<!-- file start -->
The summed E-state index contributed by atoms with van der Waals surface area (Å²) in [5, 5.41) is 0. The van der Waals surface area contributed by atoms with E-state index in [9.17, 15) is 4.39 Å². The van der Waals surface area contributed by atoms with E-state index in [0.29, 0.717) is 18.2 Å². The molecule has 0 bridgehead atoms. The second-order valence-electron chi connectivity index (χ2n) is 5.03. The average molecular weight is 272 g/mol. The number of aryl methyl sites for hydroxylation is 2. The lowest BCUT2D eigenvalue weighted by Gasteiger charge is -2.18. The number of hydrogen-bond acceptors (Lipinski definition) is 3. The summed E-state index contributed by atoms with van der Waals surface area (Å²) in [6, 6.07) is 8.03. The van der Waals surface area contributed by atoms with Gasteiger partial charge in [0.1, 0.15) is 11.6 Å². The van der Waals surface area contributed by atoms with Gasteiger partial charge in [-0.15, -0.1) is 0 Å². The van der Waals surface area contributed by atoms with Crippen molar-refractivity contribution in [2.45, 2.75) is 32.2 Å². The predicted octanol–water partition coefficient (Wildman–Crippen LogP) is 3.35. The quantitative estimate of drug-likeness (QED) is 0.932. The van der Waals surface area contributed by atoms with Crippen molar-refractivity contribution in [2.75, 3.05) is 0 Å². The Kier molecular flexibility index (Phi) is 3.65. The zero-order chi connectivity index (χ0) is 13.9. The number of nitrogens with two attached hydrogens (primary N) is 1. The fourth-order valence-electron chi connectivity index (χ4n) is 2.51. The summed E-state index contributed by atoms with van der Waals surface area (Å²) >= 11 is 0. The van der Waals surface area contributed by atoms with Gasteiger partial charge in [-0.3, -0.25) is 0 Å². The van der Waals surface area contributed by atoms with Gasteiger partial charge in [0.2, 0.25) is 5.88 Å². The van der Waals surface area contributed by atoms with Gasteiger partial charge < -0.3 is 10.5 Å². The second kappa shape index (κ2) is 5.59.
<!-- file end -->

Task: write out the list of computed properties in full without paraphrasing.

The summed E-state index contributed by atoms with van der Waals surface area (Å²) in [5, 5.41) is 0. The van der Waals surface area contributed by atoms with E-state index in [9.17, 15) is 4.39 Å². The van der Waals surface area contributed by atoms with E-state index in [0.29, 0.717) is 18.2 Å². The molecule has 0 bridgehead atoms. The second-order valence-electron chi connectivity index (χ2n) is 5.03. The average molecular weight is 272 g/mol. The number of aryl methyl sites for hydroxylation is 2. The lowest BCUT2D eigenvalue weighted by Gasteiger charge is -2.18. The number of hydrogen-bond acceptors (Lipinski definition) is 3. The summed E-state index contributed by atoms with van der Waals surface area (Å²) in [6, 6.07) is 8.03. The van der Waals surface area contributed by atoms with Gasteiger partial charge in [0.1, 0.15) is 11.6 Å². The van der Waals surface area contributed by atoms with Gasteiger partial charge in [-0.15, -0.1) is 0 Å². The van der Waals surface area contributed by atoms with Crippen molar-refractivity contribution in [2.45, 2.75) is 32.2 Å². The predicted octanol–water partition coefficient (Wildman–Crippen LogP) is 3.35. The quantitative estimate of drug-likeness (QED) is 0.932. The van der Waals surface area contributed by atoms with Crippen molar-refractivity contribution in [2.75, 3.05) is 0 Å². The Kier molecular flexibility index (Phi) is 3.65. The zero-order chi connectivity index (χ0) is 13.9. The number of nitrogens with two attached hydrogens (primary N) is 1. The fourth-order valence-electron chi connectivity index (χ4n) is 2.51. The summed E-state index contributed by atoms with van der Waals surface area (Å²) >= 11 is 0. The van der Waals surface area contributed by atoms with Gasteiger partial charge in [-0.3, -0.25) is 0 Å². The van der Waals surface area contributed by atoms with Gasteiger partial charge in [0.2, 0.25) is 5.88 Å². The van der Waals surface area contributed by atoms with Gasteiger partial charge < -0.3 is 10.5 Å². The second kappa shape index (κ2) is 5.59.